You guys know what time it is, don’t you?

Yep. We’re doing it A-GAIN.

The annual 12 Days of Christmas series on Cooking is My Sport is officially back!

I’ve been putting on this series/exhibition/megafest of Christmas goodies for three years now, and every year I’m always so excited (if not a little bit nervous) to revisit the experience of 12 days worth of mixing, baking, boiling, photographing, writing and posting the crapload of treats that comes out of my kitchen for this shebang. There’s never a dull moment with it, let me tell you.


Every year I go through the same anxiety about whether or not I can ‘finish’ everything in time, and so far it has been somewhat of a close call with those last one or two recipes. In the past I’ve waited until there are only twelve days left until Christmas before starting the series. But this year, for the sake of my nerves and easing the pressure of having 12 recipes, 12 sets of photos and 12 posts written over the course of 12 days in a row, I decided to start a little bit earlier. Not by that much, but still…it helps.


Let’s get down to business, shall we?

Truth is, I’ve been wanting to be able to try this recipe out for months. MONTHS, I tell you. The thing that attracted me to it should kinda be obvious; the absolutely gorgeous design that the cookies have. I first spotted them in a Christmas magazine and was absolutely determined to find out how the heck that was possible.

A quick google search and a few minutes later I found out what they were: springerle cookies. (Yes, I absolutely did have to watch a Youtube recipe video just to learn how to pronounce that. Don’t judge me.)

They didn’t even look like something that needed to be eaten.

But I still wanted to learn how to make them. Turns out, that the beautiful design of the cookies is made by a wood mold that the dough is pressed into. No biggie, I figured. I’ll just see where I can find some of those molds.


Yeah, well…here’s the thing. Springerle molds are hand carved. There are also only a handful of manufacturers that actually make them and they’re in America.

The average cost of one mold is around thirty dollars.

Meaning, they’re not cheap. At least not for my budget. I was frugal and put off buying them for a while; months actually. But I kept coming back to look at them. I couldn’t help it. House on the Hill is the primary manufacturer of the wood molds and one day I was perusing their website at the vendors that carry them throughout the country. There aren’t that many. But lo and behold, guess what I found:

A vendor was right smack dab in my hometown of Lansing. It felt like a sign. A sign for me to to stop being cheap. I went out to the vendor location that same day and splurged on two wooden cookies molds.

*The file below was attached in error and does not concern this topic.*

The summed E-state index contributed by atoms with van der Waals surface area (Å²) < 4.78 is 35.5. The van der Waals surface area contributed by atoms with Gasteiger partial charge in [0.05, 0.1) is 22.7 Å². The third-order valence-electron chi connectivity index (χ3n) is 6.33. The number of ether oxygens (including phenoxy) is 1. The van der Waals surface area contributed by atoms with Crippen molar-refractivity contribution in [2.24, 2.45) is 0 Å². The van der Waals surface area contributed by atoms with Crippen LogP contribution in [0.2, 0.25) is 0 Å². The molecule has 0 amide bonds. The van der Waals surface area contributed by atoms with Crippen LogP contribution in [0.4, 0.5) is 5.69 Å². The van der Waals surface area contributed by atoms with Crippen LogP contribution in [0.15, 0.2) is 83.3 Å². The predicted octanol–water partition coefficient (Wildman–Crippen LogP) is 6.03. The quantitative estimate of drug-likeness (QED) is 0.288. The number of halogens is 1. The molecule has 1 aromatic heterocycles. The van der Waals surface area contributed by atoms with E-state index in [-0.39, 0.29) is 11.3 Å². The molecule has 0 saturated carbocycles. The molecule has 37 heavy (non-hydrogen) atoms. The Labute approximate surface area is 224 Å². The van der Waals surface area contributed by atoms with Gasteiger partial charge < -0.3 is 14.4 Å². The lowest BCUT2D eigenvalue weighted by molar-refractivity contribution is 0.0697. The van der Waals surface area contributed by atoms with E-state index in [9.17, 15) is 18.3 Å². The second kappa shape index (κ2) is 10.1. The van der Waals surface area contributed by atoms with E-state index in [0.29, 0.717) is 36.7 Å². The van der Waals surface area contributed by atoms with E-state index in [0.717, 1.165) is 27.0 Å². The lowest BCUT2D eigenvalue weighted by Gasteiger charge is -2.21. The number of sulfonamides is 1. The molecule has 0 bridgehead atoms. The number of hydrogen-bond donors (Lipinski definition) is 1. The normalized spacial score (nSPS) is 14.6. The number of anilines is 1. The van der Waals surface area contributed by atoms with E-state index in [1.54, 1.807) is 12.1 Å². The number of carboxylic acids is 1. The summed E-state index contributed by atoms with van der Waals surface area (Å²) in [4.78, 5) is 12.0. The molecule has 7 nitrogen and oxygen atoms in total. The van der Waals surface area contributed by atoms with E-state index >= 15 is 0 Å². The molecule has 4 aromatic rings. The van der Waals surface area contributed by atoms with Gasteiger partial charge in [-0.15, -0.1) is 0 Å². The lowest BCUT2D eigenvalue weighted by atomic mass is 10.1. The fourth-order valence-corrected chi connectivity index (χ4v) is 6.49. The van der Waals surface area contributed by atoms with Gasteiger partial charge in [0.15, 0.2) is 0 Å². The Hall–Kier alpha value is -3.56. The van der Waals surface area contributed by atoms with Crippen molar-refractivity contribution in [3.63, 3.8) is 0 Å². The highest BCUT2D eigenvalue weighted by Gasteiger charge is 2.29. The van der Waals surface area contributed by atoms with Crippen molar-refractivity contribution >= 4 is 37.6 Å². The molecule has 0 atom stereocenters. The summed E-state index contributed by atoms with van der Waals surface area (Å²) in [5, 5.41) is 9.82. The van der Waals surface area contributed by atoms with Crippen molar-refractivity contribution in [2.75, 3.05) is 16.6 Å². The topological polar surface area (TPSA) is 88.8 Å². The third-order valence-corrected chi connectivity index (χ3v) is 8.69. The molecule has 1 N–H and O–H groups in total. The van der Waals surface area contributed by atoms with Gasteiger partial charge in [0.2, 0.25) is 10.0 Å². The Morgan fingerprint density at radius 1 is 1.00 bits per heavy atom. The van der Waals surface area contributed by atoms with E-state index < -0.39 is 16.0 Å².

Two words guys: WORTH.IT.


I’ll be honest, making Springerle is a process. And as you can see after my very first go at it, I’m going to need some more practice before I perfect the technique. However the result of what I did turn out with satisfied me so much that I’m definitely planning on giving this another go very soon.

I had to be patient and understanding with the dough; I know that may sound over the top, but it really  wasn’t. Especially when I begin stirring it with the wooden spoon. Patience and tenacity are a must, as well as a willingness to “get in there” when kneading with your hands. When it came to flavorings, I decided to go pretty “safe” and use 4 tsp of vanilla extract for this first time batch of Springerle but in the future I would love to experiment with citrus flavors like orange and lemon oil.


Molding and imprinting the design of the Springerle was another learning process. For the Christmas tree cookies, I could just use my bench scraper to cut them out into straight squares, but for the other ones I had to buy a  regular plastic cookie cutter that was slightly bigger than the heart mold so that the shape wouldn’t be wonky. It didn’t turn out bad, but I also think they could look better. Still looking for either a bigger heart shape cutter, or a bigger circle one to minimize edge cracking.

The cookies also slightly puff up when baking; the texture is soft, thick and somewhat cakey. These are also really made to last a while, and hold up well to shipping in the mail. They were a great choice for me to introduce this year’s Christmas series, and to add to this week’s Fiesta Friday #97, co-hosted by Johanne@French Gardener Dishes and Liz@spades, spatulas & spoons.

Stay tuned for more recipes for this year’s 12 Days of Christmas!

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Day 1: Springerle Cookies


Springerle Cookies

Recipe Courtesy of House on the Hill